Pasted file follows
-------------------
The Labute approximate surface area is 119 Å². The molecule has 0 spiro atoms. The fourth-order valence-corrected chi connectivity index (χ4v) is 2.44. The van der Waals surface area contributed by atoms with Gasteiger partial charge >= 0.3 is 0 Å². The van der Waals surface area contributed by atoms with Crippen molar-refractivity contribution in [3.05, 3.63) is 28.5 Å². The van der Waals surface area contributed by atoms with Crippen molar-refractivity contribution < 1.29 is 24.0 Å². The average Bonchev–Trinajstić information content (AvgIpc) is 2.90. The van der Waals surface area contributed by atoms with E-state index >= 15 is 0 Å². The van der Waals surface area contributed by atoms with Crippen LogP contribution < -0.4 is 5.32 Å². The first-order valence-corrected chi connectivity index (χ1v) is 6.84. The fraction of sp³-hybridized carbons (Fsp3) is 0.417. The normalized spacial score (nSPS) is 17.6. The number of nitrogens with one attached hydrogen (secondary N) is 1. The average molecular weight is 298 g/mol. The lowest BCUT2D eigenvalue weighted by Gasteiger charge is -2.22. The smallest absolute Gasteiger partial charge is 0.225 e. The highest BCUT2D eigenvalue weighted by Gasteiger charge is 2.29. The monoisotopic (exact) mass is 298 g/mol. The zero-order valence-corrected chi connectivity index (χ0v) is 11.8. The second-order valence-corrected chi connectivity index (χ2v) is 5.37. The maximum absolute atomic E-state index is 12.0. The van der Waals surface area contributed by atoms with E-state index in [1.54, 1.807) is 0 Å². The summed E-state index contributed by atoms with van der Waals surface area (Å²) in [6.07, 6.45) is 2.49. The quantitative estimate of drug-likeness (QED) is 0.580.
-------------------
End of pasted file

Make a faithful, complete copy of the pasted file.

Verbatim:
The Labute approximate surface area is 119 Å². The molecule has 0 spiro atoms. The fourth-order valence-corrected chi connectivity index (χ4v) is 2.44. The van der Waals surface area contributed by atoms with Gasteiger partial charge >= 0.3 is 0 Å². The van der Waals surface area contributed by atoms with Crippen molar-refractivity contribution in [3.05, 3.63) is 28.5 Å². The van der Waals surface area contributed by atoms with Crippen molar-refractivity contribution < 1.29 is 24.0 Å². The average Bonchev–Trinajstić information content (AvgIpc) is 2.90. The van der Waals surface area contributed by atoms with E-state index >= 15 is 0 Å². The van der Waals surface area contributed by atoms with Crippen LogP contribution < -0.4 is 5.32 Å². The first-order valence-corrected chi connectivity index (χ1v) is 6.84. The fraction of sp³-hybridized carbons (Fsp3) is 0.417. The normalized spacial score (nSPS) is 17.6. The number of nitrogens with one attached hydrogen (secondary N) is 1. The average molecular weight is 298 g/mol. The lowest BCUT2D eigenvalue weighted by Gasteiger charge is -2.22. The smallest absolute Gasteiger partial charge is 0.225 e. The highest BCUT2D eigenvalue weighted by Gasteiger charge is 2.29. The monoisotopic (exact) mass is 298 g/mol. The zero-order valence-corrected chi connectivity index (χ0v) is 11.8. The second-order valence-corrected chi connectivity index (χ2v) is 5.37. The maximum absolute atomic E-state index is 12.0. The van der Waals surface area contributed by atoms with E-state index in [1.54, 1.807) is 0 Å². The summed E-state index contributed by atoms with van der Waals surface area (Å²) in [6.07, 6.45) is 2.49. The quantitative estimate of drug-likeness (QED) is 0.580.